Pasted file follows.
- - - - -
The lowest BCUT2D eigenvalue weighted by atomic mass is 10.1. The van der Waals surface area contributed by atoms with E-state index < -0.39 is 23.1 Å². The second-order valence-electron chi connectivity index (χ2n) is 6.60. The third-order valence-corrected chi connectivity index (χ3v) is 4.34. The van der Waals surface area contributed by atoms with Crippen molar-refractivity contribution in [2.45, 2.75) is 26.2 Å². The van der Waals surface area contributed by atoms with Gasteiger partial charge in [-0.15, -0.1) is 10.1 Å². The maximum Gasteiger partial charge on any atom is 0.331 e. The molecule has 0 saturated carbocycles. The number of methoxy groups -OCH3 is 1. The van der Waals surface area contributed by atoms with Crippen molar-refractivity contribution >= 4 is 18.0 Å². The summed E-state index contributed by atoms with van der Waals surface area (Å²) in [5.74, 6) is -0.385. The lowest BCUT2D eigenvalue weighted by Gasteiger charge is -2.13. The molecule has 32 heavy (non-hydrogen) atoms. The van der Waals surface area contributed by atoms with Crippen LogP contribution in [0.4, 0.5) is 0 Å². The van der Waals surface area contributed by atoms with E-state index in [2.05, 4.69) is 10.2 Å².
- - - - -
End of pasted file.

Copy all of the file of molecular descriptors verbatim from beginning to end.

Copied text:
The lowest BCUT2D eigenvalue weighted by atomic mass is 10.1. The van der Waals surface area contributed by atoms with E-state index < -0.39 is 23.1 Å². The second-order valence-electron chi connectivity index (χ2n) is 6.60. The third-order valence-corrected chi connectivity index (χ3v) is 4.34. The van der Waals surface area contributed by atoms with Crippen molar-refractivity contribution in [2.45, 2.75) is 26.2 Å². The van der Waals surface area contributed by atoms with Gasteiger partial charge in [-0.15, -0.1) is 10.1 Å². The maximum Gasteiger partial charge on any atom is 0.331 e. The molecule has 0 saturated carbocycles. The number of methoxy groups -OCH3 is 1. The van der Waals surface area contributed by atoms with Crippen molar-refractivity contribution >= 4 is 18.0 Å². The summed E-state index contributed by atoms with van der Waals surface area (Å²) in [5.74, 6) is -0.385. The lowest BCUT2D eigenvalue weighted by Gasteiger charge is -2.13. The molecule has 32 heavy (non-hydrogen) atoms. The van der Waals surface area contributed by atoms with Crippen LogP contribution in [0.4, 0.5) is 0 Å². The van der Waals surface area contributed by atoms with E-state index in [2.05, 4.69) is 10.2 Å².